• The average student holding Thai pads, doesn't really know how to hold them safely. I'd suggest focusing more on technique and using the bag for 'charging the battery' as it were. If your coach is holding the pads, then blast away.
    • Hi all. I have my first tournament coming up March 21st and I need to cut from 140 to 130. I have a month as this point. I’m particularly interested from hearing from other women about their experiences.  This sounds simple enough but I’m a woman and also 42 so losing weight is a bit more challenging. I would like to lose down to maybe 133 or so with diet and then cut water for the rest.    Do you guys cut carbs? I know this will make me lose weight but every time I do, my energy takes a complete nose-dove.    Or does it make more sense to speak with a nutritionist? I’ve lost weight before but more slowly than this so the relatively quick loss has me freaking out a bit. 
  • Newest Open Topic Posts

    • I recently was thinking a lot about this when I switched sparring partners to someone who is much larger and more experienced with me and got my bell rung a couple times. So naturally I took a look through Slyvie's youtube among others and found this discussion to be useful. I think the thing that concerns me more than getting large blows is the repetitive "minor" blows you really rack up in sparring. Ive been experimenting with trying to keep a more playful attitude during sparring and communicating when a blow may be to hard, etc. This is difficult when you also want to be tough, but I like to think about this as strengthening my communication and self worth muscles. Also discussed in that clip is research on heavy gloves affecting head injury occurrence.  I did find this anecdotal report of knock outs by punching increasing 10-fold after MMA required gloves. This is obviously for alot of reasons (fighters wanting to prevent hand injury, etc), but the point of getting hit with an added 16oz's of weight on the chin really makes sense to me. These are good things to think about. You can mitigate risks like you would riding a motor bike or driving a car, but in the end combat sports will be always be a risk that you have to weigh the benefits of.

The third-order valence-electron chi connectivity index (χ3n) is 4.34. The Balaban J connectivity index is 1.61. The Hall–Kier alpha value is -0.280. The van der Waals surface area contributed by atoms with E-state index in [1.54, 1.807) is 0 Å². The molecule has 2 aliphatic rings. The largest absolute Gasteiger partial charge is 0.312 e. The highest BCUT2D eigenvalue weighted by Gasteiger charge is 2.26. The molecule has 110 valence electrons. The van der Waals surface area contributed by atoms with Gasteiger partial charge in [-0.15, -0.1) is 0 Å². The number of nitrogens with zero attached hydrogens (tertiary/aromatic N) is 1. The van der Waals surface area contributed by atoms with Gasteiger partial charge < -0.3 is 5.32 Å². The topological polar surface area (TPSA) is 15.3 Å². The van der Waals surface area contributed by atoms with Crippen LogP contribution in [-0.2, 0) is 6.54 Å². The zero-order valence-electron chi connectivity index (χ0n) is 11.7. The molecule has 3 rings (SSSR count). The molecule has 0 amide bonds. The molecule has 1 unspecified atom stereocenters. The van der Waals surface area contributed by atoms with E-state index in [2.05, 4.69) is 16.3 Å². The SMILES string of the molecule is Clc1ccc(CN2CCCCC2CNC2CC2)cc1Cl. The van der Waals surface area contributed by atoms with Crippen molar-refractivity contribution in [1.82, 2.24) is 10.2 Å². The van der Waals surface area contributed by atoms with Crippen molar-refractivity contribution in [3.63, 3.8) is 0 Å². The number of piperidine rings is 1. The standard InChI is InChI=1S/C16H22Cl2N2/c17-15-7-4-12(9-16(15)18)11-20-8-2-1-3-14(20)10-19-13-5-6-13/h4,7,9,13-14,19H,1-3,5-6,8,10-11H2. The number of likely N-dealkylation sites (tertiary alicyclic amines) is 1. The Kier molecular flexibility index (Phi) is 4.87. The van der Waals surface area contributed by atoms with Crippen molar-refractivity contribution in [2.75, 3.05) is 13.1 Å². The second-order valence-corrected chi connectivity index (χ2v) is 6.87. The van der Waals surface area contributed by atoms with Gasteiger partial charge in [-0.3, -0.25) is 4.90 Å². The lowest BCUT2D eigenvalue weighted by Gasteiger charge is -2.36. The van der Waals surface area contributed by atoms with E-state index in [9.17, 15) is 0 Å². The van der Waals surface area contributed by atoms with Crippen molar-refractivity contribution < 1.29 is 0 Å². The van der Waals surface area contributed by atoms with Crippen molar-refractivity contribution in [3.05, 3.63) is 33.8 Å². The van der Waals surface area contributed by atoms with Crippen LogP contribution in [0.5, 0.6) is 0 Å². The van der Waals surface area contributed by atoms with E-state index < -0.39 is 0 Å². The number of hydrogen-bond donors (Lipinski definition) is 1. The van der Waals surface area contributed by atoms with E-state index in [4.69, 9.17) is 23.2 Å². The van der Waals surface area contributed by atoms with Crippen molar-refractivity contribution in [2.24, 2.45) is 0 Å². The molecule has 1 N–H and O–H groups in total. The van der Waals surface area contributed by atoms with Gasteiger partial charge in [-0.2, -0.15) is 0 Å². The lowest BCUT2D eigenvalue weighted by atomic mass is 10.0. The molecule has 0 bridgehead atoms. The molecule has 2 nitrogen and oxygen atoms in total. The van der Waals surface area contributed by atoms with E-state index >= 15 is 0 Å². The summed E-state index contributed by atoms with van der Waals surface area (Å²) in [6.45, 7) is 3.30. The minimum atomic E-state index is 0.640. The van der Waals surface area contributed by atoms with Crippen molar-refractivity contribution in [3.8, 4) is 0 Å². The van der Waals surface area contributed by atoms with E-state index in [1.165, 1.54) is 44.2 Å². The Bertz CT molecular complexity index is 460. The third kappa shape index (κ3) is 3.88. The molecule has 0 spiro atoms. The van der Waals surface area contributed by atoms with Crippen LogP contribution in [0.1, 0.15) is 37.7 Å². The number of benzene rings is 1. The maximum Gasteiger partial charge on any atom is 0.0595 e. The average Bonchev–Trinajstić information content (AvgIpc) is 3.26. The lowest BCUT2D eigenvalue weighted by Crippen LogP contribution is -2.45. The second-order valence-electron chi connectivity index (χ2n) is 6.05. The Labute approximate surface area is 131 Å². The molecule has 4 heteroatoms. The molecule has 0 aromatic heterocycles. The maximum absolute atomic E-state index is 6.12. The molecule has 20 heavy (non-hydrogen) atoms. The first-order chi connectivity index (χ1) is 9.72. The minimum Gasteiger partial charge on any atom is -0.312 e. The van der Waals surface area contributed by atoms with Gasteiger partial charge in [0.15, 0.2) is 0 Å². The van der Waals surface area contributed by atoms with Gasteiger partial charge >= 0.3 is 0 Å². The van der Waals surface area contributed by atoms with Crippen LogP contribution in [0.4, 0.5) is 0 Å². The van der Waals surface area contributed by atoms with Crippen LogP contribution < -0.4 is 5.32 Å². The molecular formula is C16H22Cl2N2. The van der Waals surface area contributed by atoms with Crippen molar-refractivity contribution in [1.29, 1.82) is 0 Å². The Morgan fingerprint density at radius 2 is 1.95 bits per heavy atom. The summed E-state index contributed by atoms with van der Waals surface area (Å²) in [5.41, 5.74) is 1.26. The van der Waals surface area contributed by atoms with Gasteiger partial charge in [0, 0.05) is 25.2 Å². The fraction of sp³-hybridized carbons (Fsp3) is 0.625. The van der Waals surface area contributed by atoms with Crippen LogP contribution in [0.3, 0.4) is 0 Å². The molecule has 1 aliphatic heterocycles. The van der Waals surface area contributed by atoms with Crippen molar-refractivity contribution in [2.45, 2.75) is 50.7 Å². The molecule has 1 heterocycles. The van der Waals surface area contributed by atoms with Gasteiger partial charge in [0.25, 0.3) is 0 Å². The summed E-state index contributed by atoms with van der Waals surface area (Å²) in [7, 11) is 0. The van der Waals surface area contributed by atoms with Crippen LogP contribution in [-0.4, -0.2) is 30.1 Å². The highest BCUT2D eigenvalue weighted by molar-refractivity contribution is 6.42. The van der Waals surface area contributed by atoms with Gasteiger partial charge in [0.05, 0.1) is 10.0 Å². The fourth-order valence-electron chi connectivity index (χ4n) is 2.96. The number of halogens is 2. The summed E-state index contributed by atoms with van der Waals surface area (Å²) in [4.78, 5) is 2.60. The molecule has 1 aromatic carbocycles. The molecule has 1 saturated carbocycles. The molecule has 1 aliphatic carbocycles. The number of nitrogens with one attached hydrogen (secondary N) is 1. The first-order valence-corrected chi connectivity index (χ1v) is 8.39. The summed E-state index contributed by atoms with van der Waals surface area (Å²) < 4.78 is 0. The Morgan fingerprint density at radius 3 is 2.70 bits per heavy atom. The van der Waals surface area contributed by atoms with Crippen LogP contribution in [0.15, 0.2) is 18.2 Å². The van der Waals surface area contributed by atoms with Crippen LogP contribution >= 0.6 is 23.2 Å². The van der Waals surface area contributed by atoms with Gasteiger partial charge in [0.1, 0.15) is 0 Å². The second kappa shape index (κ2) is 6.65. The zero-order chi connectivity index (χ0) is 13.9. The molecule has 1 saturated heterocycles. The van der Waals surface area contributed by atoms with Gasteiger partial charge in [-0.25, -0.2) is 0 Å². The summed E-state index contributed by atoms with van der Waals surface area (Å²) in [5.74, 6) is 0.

• I've become pretty concerned about concussions and permanent brain damage recently.  It was honestly never anything I thought of in the past.  I've had eight fights in Thailand, some western boxing bouts and obviously a fair amount of sparring.  I've had my bell rung so many times...just a bit disoriented for a second.  I actually always get a sort of deja vu feeling everytime I get my bell rung...like I've been here in this moment before.  Never felt like I had a particularly strong chin....like it didn't take much to get a bit rocked; not so much that I couldn't continue but to see stars for a second. I've had one KO and one TKO and felt concussed after sparring a couple times. KO came from a head kick, came to seconds later ready to fight....clueless I'd just been knocked out.   Felt fine.  The TKO came with a huge overhand right that took me down.  I was up and ready before the count but looking back, my mind was already gone.  Knocked down twice more that round before it was stopped.  I don't remember the fight after initial blow but everything immediately after.  Felt pretty shitty the next day.  Only concussion type experiences were boxing sparring --- once felt pretty sick after, fine the next day.  Other just a bit rocked, fine the next day. The past two years, I've noticed I can't do mental math anymore despite always being gifted in Math.  I suspect that has more to do with not having practiced it for years but still concerning.  Memory is also not quite what it used to be.  BUT I started smoking pot almost every night for the first time in my life two years ago.  Prior to that never and currently am not smoking.  I credit much of the memory/math to pot, but I don't want to discount the head hits. I'm just getting back to Thailand and been questioning competing a bit because of it.  Not too concerned with other injuries but brain damage actually scares me.  I love this sport (Boxing and Muay Thai) and am at a level where I really need to compete to actually level up. But again, I'm concerned about brain damage.  Can anyone shed some light on this topic? Is my history even concerning?  I've been trying to develop a much more defensive style where I used to be way more - probably too willing to trade.  I'm just trying to be smart in this sport for once when I've always been reckless.